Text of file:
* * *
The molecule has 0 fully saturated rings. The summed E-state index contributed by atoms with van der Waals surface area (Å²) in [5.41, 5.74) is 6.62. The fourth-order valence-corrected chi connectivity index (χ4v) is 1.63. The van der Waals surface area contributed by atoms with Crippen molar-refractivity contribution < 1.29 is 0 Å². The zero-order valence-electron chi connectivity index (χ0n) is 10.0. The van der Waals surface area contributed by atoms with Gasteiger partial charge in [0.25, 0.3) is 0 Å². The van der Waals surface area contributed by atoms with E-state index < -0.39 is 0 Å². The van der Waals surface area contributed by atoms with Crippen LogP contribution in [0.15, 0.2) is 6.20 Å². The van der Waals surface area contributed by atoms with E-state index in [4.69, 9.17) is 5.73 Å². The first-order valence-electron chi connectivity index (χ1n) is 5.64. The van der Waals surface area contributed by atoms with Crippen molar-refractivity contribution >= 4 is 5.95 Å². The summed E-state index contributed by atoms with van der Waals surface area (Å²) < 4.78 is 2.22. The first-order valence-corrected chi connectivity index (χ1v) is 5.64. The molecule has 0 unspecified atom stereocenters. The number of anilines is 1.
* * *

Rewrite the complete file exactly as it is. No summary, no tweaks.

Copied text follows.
The molecule has 0 fully saturated rings. The summed E-state index contributed by atoms with van der Waals surface area (Å²) in [5.41, 5.74) is 6.62. The fourth-order valence-corrected chi connectivity index (χ4v) is 1.63. The van der Waals surface area contributed by atoms with Crippen molar-refractivity contribution < 1.29 is 0 Å². The zero-order valence-electron chi connectivity index (χ0n) is 10.0. The van der Waals surface area contributed by atoms with Gasteiger partial charge in [0.25, 0.3) is 0 Å². The van der Waals surface area contributed by atoms with E-state index < -0.39 is 0 Å². The van der Waals surface area contributed by atoms with Crippen LogP contribution in [0.15, 0.2) is 6.20 Å². The van der Waals surface area contributed by atoms with E-state index in [4.69, 9.17) is 5.73 Å². The first-order valence-electron chi connectivity index (χ1n) is 5.64. The van der Waals surface area contributed by atoms with Crippen molar-refractivity contribution >= 4 is 5.95 Å². The summed E-state index contributed by atoms with van der Waals surface area (Å²) < 4.78 is 2.22. The first-order valence-corrected chi connectivity index (χ1v) is 5.64. The molecule has 0 unspecified atom stereocenters. The number of anilines is 1.